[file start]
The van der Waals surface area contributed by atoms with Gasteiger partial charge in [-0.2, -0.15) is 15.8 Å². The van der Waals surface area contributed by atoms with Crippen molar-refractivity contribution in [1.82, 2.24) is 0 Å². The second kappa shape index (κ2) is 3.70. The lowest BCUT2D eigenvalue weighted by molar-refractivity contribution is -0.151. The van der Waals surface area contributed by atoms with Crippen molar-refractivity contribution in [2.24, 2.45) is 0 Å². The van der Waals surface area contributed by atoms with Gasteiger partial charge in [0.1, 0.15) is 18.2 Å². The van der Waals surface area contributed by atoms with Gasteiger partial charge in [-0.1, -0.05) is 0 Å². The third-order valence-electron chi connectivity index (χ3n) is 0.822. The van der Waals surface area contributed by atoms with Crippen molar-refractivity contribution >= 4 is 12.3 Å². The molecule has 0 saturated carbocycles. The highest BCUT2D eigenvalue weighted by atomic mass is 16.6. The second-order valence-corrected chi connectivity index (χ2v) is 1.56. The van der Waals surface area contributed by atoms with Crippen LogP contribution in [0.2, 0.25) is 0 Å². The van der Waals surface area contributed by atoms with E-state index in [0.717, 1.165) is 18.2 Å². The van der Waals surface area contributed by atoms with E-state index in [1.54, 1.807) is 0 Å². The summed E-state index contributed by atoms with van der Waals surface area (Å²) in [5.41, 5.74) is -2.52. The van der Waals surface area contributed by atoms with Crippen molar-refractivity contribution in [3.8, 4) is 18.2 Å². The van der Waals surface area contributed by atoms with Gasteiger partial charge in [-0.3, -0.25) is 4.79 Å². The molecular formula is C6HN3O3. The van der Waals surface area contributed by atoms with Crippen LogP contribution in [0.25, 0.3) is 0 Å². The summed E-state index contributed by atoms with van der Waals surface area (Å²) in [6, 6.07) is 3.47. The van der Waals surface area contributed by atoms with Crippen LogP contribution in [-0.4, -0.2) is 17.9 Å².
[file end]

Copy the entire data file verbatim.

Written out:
The van der Waals surface area contributed by atoms with Gasteiger partial charge in [-0.2, -0.15) is 15.8 Å². The van der Waals surface area contributed by atoms with Crippen molar-refractivity contribution in [1.82, 2.24) is 0 Å². The second kappa shape index (κ2) is 3.70. The lowest BCUT2D eigenvalue weighted by molar-refractivity contribution is -0.151. The van der Waals surface area contributed by atoms with Crippen molar-refractivity contribution in [2.24, 2.45) is 0 Å². The van der Waals surface area contributed by atoms with Gasteiger partial charge in [0.1, 0.15) is 18.2 Å². The van der Waals surface area contributed by atoms with Gasteiger partial charge in [-0.1, -0.05) is 0 Å². The third-order valence-electron chi connectivity index (χ3n) is 0.822. The van der Waals surface area contributed by atoms with Crippen molar-refractivity contribution >= 4 is 12.3 Å². The molecule has 0 saturated carbocycles. The highest BCUT2D eigenvalue weighted by atomic mass is 16.6. The second-order valence-corrected chi connectivity index (χ2v) is 1.56. The van der Waals surface area contributed by atoms with Crippen LogP contribution in [0.2, 0.25) is 0 Å². The van der Waals surface area contributed by atoms with E-state index in [0.717, 1.165) is 18.2 Å². The van der Waals surface area contributed by atoms with E-state index in [1.54, 1.807) is 0 Å². The summed E-state index contributed by atoms with van der Waals surface area (Å²) in [5.41, 5.74) is -2.52. The van der Waals surface area contributed by atoms with Crippen molar-refractivity contribution in [3.8, 4) is 18.2 Å². The van der Waals surface area contributed by atoms with Gasteiger partial charge in [-0.3, -0.25) is 4.79 Å². The molecular formula is C6HN3O3. The van der Waals surface area contributed by atoms with Crippen LogP contribution in [0.25, 0.3) is 0 Å². The summed E-state index contributed by atoms with van der Waals surface area (Å²) in [6, 6.07) is 3.47. The van der Waals surface area contributed by atoms with Crippen LogP contribution in [-0.4, -0.2) is 17.9 Å².